Military historians and military science experts could contribute significantly to our understanding of regional security if they addressed this Gulf island and it current unrest. Without a significant inclusion of the military science community and their expert analysis of insurgency, the subject of Bahrain and its unrest will remain in the murky discussions of academics who are unqualified for analyzing a conflict zone. More importantly, the strategic and tactical changes occurring in Gulf will not gain the attention they deserve.


International Studies Association Conference,

St. Louis, MO.

8-10 November 2013

St Louis MO

11NOV2013_Scott at the Seven Gables Inn_StLouis_MO

Lisa and I were in St. Louis this past weekend, when I attended the International Studies Association Midwest Conference. The accommodations, panels, and presenters were excellent. I chaired one panel, served as a discussant on another, and presented a paper: “Diving for Pearls: The Aftermath of Protest in Bahrain.”

Since serving as a US Fulbright Scholar in Bahrain (2007-2009) the subject of Bahrain has been dear to me. The small island monarchy made international news on February 14, 2011 during its “Arab Spring.” Although Bahrain received less international attention than Egypt and Libya, the events on this Gulf island are very important for regional security and US interests. My research paper on Bahrain is, to my knowledge, the only study to analyze the strategies, tactics, and objectives of the Shia opposition. Moreover, the Western media has not given enough attention to or analysis of the Sunni population of Bahrain.

The many coffee shops, restaurants, sites, and things to do in St. Louis made this conference one of the most enjoyable that I’ve been to.


Vietnam Experience Conference, Victoria, Texas. 

13 June 2013, Thursday

Vietnam Experience Conference

Ready to Speak

Ready or Not–Time to Speak!

It was a pleasure this past Thursday to present my paper: “Ho Chi Minh: America’s Most Capable Foe.” The audience at UHV was comprised of many Vietnam War era veterans, scholars, and others who have an interest in the subject. The discussion during the sessions was lively. Dr. Beverly Tomek and the University of Houston-Victoria did an excellent job organizing and running the conference.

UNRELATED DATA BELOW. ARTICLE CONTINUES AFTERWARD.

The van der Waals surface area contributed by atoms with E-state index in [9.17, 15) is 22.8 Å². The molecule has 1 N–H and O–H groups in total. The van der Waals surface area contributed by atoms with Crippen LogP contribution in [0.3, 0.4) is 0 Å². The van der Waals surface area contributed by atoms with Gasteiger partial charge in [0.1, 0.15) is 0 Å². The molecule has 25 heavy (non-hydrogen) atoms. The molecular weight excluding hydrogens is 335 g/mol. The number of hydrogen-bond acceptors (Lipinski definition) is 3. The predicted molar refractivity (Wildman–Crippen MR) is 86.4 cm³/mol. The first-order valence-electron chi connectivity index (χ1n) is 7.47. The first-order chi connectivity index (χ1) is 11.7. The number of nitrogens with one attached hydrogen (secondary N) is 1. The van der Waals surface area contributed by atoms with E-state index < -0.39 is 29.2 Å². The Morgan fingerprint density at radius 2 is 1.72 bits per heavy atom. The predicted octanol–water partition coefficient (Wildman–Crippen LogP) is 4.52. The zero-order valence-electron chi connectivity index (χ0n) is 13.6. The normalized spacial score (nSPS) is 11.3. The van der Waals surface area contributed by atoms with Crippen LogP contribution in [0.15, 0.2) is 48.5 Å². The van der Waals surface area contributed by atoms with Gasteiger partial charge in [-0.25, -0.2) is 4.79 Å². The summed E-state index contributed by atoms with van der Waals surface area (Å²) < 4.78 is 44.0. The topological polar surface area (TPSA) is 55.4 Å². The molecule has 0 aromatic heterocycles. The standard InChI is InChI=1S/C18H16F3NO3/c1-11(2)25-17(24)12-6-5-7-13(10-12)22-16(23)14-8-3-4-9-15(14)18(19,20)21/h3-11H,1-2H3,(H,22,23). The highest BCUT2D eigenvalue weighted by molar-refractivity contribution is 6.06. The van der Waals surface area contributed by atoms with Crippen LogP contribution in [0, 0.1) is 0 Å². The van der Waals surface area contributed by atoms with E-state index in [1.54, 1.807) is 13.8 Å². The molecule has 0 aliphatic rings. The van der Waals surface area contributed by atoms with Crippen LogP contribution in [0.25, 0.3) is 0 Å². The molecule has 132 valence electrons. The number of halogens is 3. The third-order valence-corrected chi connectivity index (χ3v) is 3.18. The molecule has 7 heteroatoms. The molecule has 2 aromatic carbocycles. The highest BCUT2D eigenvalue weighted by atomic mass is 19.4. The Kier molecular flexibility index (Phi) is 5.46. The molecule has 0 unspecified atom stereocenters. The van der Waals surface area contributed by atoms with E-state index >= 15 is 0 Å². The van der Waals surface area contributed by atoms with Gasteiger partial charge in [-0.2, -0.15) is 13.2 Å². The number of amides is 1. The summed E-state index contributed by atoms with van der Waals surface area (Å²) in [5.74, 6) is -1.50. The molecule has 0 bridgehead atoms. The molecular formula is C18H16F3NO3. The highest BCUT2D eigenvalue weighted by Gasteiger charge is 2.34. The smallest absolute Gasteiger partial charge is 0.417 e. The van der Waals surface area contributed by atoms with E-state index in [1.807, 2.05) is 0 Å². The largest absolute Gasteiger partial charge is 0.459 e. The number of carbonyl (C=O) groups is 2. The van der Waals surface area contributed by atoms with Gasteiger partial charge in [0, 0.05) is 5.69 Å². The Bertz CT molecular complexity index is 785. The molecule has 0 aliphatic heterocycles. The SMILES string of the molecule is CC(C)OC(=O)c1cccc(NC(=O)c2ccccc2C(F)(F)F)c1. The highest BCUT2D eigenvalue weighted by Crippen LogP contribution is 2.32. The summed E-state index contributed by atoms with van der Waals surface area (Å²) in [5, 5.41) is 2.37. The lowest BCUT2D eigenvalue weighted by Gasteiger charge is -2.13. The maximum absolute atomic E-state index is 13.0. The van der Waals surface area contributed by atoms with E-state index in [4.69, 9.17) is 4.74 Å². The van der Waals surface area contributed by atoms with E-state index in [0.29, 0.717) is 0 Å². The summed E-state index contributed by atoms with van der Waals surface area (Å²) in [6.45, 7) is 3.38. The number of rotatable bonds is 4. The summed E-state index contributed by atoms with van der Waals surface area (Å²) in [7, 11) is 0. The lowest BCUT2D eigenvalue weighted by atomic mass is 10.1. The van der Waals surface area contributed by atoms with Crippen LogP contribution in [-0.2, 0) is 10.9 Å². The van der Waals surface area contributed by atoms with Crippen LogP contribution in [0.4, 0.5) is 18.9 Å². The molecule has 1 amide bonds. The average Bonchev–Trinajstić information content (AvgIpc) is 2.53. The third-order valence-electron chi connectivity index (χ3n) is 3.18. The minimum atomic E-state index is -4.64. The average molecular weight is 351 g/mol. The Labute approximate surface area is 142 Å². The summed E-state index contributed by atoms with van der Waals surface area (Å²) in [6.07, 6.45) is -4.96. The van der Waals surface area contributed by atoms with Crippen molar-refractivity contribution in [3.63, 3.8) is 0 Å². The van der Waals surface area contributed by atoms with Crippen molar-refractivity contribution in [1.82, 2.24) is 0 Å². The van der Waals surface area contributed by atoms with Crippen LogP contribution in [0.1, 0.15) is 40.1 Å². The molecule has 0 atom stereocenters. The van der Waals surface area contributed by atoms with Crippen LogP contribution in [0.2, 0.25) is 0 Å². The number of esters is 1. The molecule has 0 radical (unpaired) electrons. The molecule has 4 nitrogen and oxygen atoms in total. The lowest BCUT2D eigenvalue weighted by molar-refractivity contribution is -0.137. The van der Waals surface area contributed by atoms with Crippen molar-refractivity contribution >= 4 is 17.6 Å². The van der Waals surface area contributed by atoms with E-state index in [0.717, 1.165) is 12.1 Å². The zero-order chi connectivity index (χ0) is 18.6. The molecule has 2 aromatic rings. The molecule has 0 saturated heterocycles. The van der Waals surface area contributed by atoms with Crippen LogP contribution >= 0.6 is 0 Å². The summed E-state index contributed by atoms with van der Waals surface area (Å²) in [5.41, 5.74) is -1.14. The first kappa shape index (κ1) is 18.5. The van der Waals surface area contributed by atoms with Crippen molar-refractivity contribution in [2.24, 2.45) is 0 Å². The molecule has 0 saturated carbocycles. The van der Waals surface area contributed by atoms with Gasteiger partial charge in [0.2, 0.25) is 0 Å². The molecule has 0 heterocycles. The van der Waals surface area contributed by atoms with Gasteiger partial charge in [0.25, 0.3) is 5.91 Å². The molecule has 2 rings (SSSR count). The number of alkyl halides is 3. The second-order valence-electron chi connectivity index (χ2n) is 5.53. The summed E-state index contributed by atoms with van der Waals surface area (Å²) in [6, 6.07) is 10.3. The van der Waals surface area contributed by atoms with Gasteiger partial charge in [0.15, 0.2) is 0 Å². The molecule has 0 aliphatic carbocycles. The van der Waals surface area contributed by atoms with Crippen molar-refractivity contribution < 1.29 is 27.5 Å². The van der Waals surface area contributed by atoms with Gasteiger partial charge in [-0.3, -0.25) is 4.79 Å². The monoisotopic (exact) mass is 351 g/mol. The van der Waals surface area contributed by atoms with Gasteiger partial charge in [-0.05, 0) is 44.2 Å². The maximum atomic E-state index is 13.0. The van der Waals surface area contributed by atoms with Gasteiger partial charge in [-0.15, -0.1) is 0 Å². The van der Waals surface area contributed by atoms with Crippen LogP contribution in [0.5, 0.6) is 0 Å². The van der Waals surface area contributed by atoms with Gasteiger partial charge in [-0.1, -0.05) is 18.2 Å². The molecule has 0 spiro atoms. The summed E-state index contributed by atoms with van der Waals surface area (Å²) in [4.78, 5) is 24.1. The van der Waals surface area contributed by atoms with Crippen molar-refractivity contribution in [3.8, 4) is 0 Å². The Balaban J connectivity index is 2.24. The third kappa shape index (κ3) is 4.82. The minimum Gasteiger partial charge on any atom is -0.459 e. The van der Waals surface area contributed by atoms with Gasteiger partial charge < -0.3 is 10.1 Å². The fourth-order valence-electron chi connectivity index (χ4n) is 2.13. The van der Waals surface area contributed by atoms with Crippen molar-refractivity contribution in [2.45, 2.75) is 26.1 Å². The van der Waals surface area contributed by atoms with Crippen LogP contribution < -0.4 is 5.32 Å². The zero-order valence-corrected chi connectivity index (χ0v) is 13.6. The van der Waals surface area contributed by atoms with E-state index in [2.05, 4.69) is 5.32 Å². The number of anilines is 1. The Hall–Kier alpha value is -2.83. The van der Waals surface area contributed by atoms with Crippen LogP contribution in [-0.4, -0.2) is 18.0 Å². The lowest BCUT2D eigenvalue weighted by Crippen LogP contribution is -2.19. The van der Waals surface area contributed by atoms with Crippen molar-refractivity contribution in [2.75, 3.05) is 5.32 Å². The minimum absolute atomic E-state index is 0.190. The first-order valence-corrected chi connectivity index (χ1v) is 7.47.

Several young scholars were present and gave excellent presentations on topics ranging from battle analysis, to psychological operations, to the Phoenix Program.

Special thanks to Mr. Steve Sherman, an expert in the field and Vietnam Veteran, for attending and providing support and a wealth of information on subjects that helped me and others. Steve’s website is outstanding. Here is the link:

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Featured Speakers Include:

**R. J. Del Vecchio

**Phillip Jennings

**William Laurie

**Steven Sherman

**Hoi B. Tran

*Hosted by Dr. Scott Catino, Instructor, Graduate Military Studies, American Military University

Excellent conference and participation by faculty and students.  


Barnes Conference pic

23 March 2013, Saturday, Barnes Graduate Student Conference, Temple University.

I was happy to participate, and Chair a panel at this conference. The panel was called “Battlefields” and had two graduate student presenters. Both students did an excellent job delivering their papers.

Steven Elliot, a Ph.D. student at Temple University, presented first, a paper on “Rethinking Twentieth Century Warfare: Infantry, Artillery, and the Mechanized Battle of Attrition.” The paper called attention to several key issues, particularly the over generalization of the term “maneuver warfare” as a distinct characteristic and change from World War I. Elliot noted the primacy of firepower and frontal assaults in World War II, and that occurring across its diverse theaters.

Scott Manning, a Master’s Degree student from American Military University, presented second. His paper, “The Battle of Falkirk (1298): A Case and Method for Making the Messy Historical Process More Accessible” was as interesting as it was informative. Manning called attention to the problems of historical methodology on the Battle of Falkirk, but in a larger sense the same problems in historical research on ancient military history.  I thought his valuable points could also have value and application in modern military studies.